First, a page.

A high-ranking Brazilian senator has told the press that the vote to impeach President Rousseff may take place the day before the Rio Olympics close. Rousseff was suspended from office last month.
Suspended Brazilian President Dilma Rousseff could see herself permanently removed from office before the Summer Olympics in Rio de Janeiro finish in August, according to Senate leader Renen Calheiros.
The lawmaker told the press on Wednesday that shouldimpeachment proceedings
follow the current schedule, the final vote could take place on August 20, one day before the Games' closing ceremony.
The country's Senate voted in May to temporarily remove Rousseff from office as she awaits trial for breaking budgetary laws, and the committee that has been recording witness testimony is set to present its findings on August 9.
According to newspaper surveys of senators, the country's first female president is likely to be found guilty during the impeachment vote. If this happens, she will be replaced by interim president and Rousseff's former deputy, Michel Temer. Rousseff has accused Temer, whose own young administration has already been plagued by corruption allegations of its own, of orchestrating a coup against her.
The Rio Olympics, which run from August 5 to 21, where originally meant to highlight a financial boom that had many touting the South American nation as an important emerging economy. But a series of political scandals, culminating in Rousseff's impeachment vote, have seen the economy dwindle -leading to a budget crisis in Rio
that has hit public infrastructure hard.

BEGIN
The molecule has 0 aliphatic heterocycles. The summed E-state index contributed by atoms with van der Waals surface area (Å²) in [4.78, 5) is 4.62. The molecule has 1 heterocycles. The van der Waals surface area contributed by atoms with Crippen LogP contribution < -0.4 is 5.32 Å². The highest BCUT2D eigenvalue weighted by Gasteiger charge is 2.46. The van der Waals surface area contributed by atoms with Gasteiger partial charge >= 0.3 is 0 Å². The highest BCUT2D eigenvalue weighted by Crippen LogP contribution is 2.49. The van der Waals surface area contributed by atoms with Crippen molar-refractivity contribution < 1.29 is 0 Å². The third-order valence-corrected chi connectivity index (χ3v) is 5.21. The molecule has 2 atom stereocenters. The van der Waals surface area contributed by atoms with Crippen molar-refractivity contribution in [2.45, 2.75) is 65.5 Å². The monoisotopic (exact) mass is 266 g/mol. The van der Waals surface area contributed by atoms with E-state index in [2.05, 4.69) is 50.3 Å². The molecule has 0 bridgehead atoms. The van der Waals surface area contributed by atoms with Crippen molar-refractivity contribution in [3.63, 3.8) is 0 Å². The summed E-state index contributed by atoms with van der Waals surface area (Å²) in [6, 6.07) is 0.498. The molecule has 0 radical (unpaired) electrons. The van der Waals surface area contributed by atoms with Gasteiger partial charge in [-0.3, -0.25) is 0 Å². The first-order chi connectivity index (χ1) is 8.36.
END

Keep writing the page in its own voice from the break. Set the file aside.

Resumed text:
These consequences have left many wondering if the city can handle the global sports tournament.
Olympic committee: Impeachment kills opportunity to showcase Brazil
Claheiros' comments fly in the face of an earlier appeal by the Games organizing committee, who had asked the Senate to vote on Rousseff's ouster either before or after the event. On Tuesday, Sidney Levy said he "asked informally" that Temer either speed up the proceedings, or wait to go through with them until after the Olympics had concluded.
Levy stressed that while he spoke "as a Brazilian" and not a political authority, be believed holding an impeachment vote during the event would be a "distraction" and a "waste of energy" for the public. Voting during the Olympics would kill the opportunity presented by the Games not only to show the world the best side of Brazil, but also to provide a welcome, positive distraction for a public sick of political turmoil.
Of the 95 heads of state the organizing committee had planned on attending the opening ceremony, only 60 have confirmed their attendance. Levy is currently in the United States hoping to set the record straight on the dangers posed by theZika virus
, another factor threatening the visibility of the Games as well as the number of international visitors.
es/ (AP, Reuters)